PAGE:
Yeah, it is hard to resist forms of puns even in the summer time; and Grease is a movie that reminds me of what many students do experience during the summer- a total change of pace! And this is why it becomes extra important for us as educators to view the returning/incoming students with “Fresh Eyes” and not with expectations from which ever report some school official may have filed the previous year; it is also why as Educators we must view parents in the same light- a light that opens the classroom to the parent’s view, and allows for the “newness” of the new academic year.
P for personal
R for real
I for each of us
V for value
A for action
C for care
Y for yes- the thing that each of us expects-
At one point my classroom walls had an acronym for RESPECT, then I spoke with various students over the years and uncovered that for many Respect is demonstrated when Privacy is permitted; kids do have, especially from middle school on, a desire to discover their own personalities via “trial and error” and all the potential each finds, we, as Educators, have a responsibility to encourage! In 2016 when “Grease” the movie or the musical, and the 1950s and “Summer Loving” may seem to be taking a step backward in favor of “Star Trek Beyond” or “Ghostbusters (2016)” students are still having experiences that are neither academic nor necessarily quantifiable, during their “vacations” which for more and more students are amounting to less and less “free time” and instead do involve part-time or full-time jobs, travelling, or even academic work when students feel pressure to use every moment to gain a credit or pick up a dropped course … In sum, Summer Vacations may never have actually been “carefree” (1950s movie depiction) but they might continue to provide people with a chance to – for a little while- step out of the prescribed roles their regular academic social circle defines and allow both teachers and students to be just a little more daring, just a little more “themselves”; for teachers too tend to get typecast within the culture of a school, and today with global connections and online “PLNs” many of us as Educators are constantly happy to explore new aspects of teaching the “same curriculum even if newly labelled” via hearing how our contemporaries are sharing the knowledge and encouraging growth at their respective centers.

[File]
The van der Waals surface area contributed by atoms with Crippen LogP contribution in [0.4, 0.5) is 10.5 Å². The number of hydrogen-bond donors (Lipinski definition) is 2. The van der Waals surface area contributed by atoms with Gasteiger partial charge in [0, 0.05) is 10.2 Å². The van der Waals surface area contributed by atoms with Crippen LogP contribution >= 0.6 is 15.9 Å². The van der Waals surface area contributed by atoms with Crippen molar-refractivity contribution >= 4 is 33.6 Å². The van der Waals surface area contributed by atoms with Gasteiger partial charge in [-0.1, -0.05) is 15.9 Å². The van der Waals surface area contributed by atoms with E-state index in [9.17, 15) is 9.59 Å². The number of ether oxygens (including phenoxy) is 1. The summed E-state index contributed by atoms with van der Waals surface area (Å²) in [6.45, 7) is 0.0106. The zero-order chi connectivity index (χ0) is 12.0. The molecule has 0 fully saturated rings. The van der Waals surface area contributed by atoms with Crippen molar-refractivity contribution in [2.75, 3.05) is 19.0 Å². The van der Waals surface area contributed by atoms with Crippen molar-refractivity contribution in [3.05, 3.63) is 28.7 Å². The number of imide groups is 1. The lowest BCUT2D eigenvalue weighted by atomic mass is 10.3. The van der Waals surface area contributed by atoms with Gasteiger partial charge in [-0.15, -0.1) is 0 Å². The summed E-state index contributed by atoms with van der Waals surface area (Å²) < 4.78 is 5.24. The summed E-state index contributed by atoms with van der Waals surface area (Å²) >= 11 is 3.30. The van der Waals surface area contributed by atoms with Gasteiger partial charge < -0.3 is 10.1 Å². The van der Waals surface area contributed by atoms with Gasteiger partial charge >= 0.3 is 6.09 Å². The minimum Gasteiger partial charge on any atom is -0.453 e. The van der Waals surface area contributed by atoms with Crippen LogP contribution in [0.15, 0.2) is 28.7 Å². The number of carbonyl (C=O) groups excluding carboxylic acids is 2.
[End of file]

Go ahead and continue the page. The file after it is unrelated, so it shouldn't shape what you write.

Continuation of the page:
It is fun to – have a new positive experience, meet new people, work on a personal challenge, or even simply daydream for a lengthy while, minus the interruptions of the bell; and of course some of the summer experiences could be mis-educative, and instead of encouraging, point a person in the direction away from growth via instilling a little too much grit- sand paper wears something down if improperly applied!
So instead of the intro letter about “how I spent my summer” which used to be expected as the new litmus test to determine if students could remember how to write a paragraph or two, why not give the students a few weeks to jump right into the new classroom environment and to sign up for which ever extra curriculars the school is making possible, letting the students and the teachers reflect themselves on who they are meeting anew- that almost grown up “stranger” may actually be oneself, entering the classroom with a newer perspective as a more “open” educator- less ready to accept what the last set of teachers declared about a student and more curious to participate in the developing and refining of “this year” and who is before one- “Sandra Dee” or “John Travolta” or a variation of any character from Comic Con- real people still, and allow the students to share their feelings over the material you select for the “diverse” classrooms you will be teaching in; privacy also means that educators “Not Assume” so that when students are learning to show both empathy and understanding no one erroneously jumps in to suggest they must only have the personal at stake- more than likely they are actually showing that the learning is affecting them, allowing them to care about people beyond themselves and their narrow circle; we as Educators must remember to let kids change- isn’t this what real learning and evolving is meant to demonstrate?